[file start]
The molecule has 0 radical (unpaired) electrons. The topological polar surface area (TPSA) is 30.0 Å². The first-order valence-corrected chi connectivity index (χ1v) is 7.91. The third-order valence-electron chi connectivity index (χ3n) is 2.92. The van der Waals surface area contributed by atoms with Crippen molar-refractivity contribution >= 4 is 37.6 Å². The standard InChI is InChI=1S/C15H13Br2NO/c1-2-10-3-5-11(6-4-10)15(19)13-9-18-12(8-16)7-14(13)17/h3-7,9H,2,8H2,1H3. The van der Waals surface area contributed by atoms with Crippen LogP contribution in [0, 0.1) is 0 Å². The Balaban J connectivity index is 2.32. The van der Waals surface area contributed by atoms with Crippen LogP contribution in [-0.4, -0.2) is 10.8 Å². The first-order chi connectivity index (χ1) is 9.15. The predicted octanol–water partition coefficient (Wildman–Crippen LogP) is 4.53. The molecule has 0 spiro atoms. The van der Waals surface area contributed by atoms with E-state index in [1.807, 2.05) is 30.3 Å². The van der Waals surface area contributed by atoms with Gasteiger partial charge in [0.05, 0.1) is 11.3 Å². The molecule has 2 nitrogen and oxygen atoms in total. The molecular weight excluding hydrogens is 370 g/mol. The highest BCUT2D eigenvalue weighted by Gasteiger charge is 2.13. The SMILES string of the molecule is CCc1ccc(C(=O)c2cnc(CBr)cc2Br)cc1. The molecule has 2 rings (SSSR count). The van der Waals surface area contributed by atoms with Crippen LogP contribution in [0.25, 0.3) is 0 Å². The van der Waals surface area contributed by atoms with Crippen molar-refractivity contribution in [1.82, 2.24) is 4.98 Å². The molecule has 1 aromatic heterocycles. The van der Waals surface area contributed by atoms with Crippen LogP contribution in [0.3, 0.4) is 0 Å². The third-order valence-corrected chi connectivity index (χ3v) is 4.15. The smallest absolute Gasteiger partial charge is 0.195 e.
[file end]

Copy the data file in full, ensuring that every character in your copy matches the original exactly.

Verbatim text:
The molecule has 0 radical (unpaired) electrons. The topological polar surface area (TPSA) is 30.0 Å². The first-order valence-corrected chi connectivity index (χ1v) is 7.91. The third-order valence-electron chi connectivity index (χ3n) is 2.92. The van der Waals surface area contributed by atoms with Crippen molar-refractivity contribution >= 4 is 37.6 Å². The standard InChI is InChI=1S/C15H13Br2NO/c1-2-10-3-5-11(6-4-10)15(19)13-9-18-12(8-16)7-14(13)17/h3-7,9H,2,8H2,1H3. The van der Waals surface area contributed by atoms with Crippen LogP contribution in [0, 0.1) is 0 Å². The Balaban J connectivity index is 2.32. The van der Waals surface area contributed by atoms with Crippen LogP contribution in [-0.4, -0.2) is 10.8 Å². The first-order chi connectivity index (χ1) is 9.15. The predicted octanol–water partition coefficient (Wildman–Crippen LogP) is 4.53. The molecule has 0 spiro atoms. The van der Waals surface area contributed by atoms with E-state index in [1.807, 2.05) is 30.3 Å². The van der Waals surface area contributed by atoms with Gasteiger partial charge in [0.05, 0.1) is 11.3 Å². The molecule has 2 nitrogen and oxygen atoms in total. The molecular weight excluding hydrogens is 370 g/mol. The highest BCUT2D eigenvalue weighted by Gasteiger charge is 2.13. The SMILES string of the molecule is CCc1ccc(C(=O)c2cnc(CBr)cc2Br)cc1. The molecule has 2 rings (SSSR count). The van der Waals surface area contributed by atoms with Crippen LogP contribution in [0.25, 0.3) is 0 Å². The van der Waals surface area contributed by atoms with Crippen molar-refractivity contribution in [1.82, 2.24) is 4.98 Å². The molecule has 1 aromatic heterocycles. The van der Waals surface area contributed by atoms with Crippen LogP contribution in [0.3, 0.4) is 0 Å². The third-order valence-corrected chi connectivity index (χ3v) is 4.15. The smallest absolute Gasteiger partial charge is 0.195 e.